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A brief story.... - Nobody wears a white coat any more... — LiveJournal
...a tribute to becoming a doctor.
ayradyss
ayradyss
A brief story....
Taken from Ian's brief entry, and expanded...
If he had hit me, it would have been easier. That, instead of the dead quiet. I could have taken anything but the quiet - bruising could have been explained away so easily, broken bones would mend. This was the silence; bitter and empty and so very there in its absence - writhing with all the unspoken possibilities that should never have been and never would be spoken. This was the accusation that lay between us, frozen in his silence with all the unrevealed impact of a slowly spiralling fall. If he had hit me, it would have been over, done with: transgression and penance, stimulus and response; the one-two sequence of confession and punishment that leads to repentance and forgiveness, to continuing on. Anything but his silence, frozen in a bitter stasis that writhed and roiled around his unspoken accusation; anything else would have given me the impetus to continue.
If he had hit me, it would have been easier. I would have been able to tear myself away then; turn my attention to tending wounds and covering bruises. I would have been able to twist my mind to excuses and explanations instead of letting it linger on that silence, on the words unspoken and bitter cold. If he had hit me, it would have been a flash - not the slow planting of shame and guilt, nurtured by his silence, growing roots in my soul and holding me there.
If he had left, it would have been easier. If he had left, it would have broken the spell, let me abandon my life with him and go on to other things, other dreams. That, rather than the slow lingering silence of his presence, the continued daily milieu. He would wake, and eat, and work, and sleep, revolving around me with all the emotion of a clockwork doll - mechanical and silent and so constantly, undeniably present. I had rarely been alone before; by my desire, it had been that way. Now that presence, his heavy, accusing silence, seemed to weigh on me - sinister, anticipatory. If he had left, it would have been better.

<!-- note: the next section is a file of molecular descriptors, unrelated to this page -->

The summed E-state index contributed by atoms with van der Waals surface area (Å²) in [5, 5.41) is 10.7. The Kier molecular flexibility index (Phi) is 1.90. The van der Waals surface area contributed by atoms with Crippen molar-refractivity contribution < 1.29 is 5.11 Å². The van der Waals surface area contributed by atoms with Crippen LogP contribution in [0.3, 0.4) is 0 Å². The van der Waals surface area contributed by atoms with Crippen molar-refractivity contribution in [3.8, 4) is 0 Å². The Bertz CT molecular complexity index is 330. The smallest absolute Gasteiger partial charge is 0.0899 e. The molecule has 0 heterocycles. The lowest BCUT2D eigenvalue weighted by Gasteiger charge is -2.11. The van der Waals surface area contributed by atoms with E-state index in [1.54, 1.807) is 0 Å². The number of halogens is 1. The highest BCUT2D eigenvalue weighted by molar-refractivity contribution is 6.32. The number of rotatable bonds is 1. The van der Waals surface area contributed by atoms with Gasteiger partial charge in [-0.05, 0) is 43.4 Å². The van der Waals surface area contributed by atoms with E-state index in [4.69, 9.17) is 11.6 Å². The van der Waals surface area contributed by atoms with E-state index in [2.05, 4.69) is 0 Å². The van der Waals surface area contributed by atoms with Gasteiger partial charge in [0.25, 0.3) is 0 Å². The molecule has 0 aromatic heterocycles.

I filled the silence with the best of my ability - at first with songs and idle chatter, a what-do-you-want-for-dinner that received nothing in response but silence, the bitterness of it curdling whatever I tried to tempt him with - an exotic spice that burned into every dish and rendered it tasteless and dry. At first, I tried to pretend that his silence was merely a passing thing, an involuntary paroxysm of voval cords that would fade with time. At first - but that fabrication was rent asunder by his voice when he scolded a stray dog that had come too close to the house. Somehow, those moments when I heard him speak made his silence regarding me all the more sinister; the writ of my guilt plain in his bitter wordlessness, the mounting pressure of his unspoken accusation.
I tried, time and again, to fill the silence, build a barricade of sound, but my idle chatter - the inanities that sprang to my lips in my desperation - always seemed to falter and fail, breaking into bitter sobs, pleas that shattered unacknowledged on the implacable silence around him. I must have apologised a thousand times, begged him to hit me, abuse me, to punish me and cease the drawn-out trial of my unworthiness. It had no effect, that bitter silence serving as an unyielding barrier between us, almost bearing a life of its own. Its hideous, unspoken head kept eyes of accusation on me, weighing and measuring, nurturing the seeds of shame that sent their slow runners into my mind.
There is only so much a woman can take. Surely you see that; that each and every one of us has a breaking point, and his silence found mine. I cannot deny what happened, what you say happened. It must have taken place, because I know that my guilt and shame metamorphosed under the heavy, cold weight of his silence into anger and rage, even; a trapped-animal fury that began to stalk the corridors of my mind. If he had hit me, the anger would have faded, healed with my bruises and my bones. If he had left, I could have been reborn in his absence. But his silence fed my fury with my shame, and I learned to hate him as I hated the bitter silence, pain and anger alike. It must have happened as you say. There is only so much a woman can bear.
I can neither affirm nor deny these accusations, spoken as his were not; I do not remember - do not know what happened, in truth. I can only say that it must have happened as you say. For my part, I do not know. I can present you only that I saw the blood on my hands, the mutilated shell of what he had been beside me, and I did not feel any grief at the sight. What does that make me? I cannot tell.
And now off to peds.

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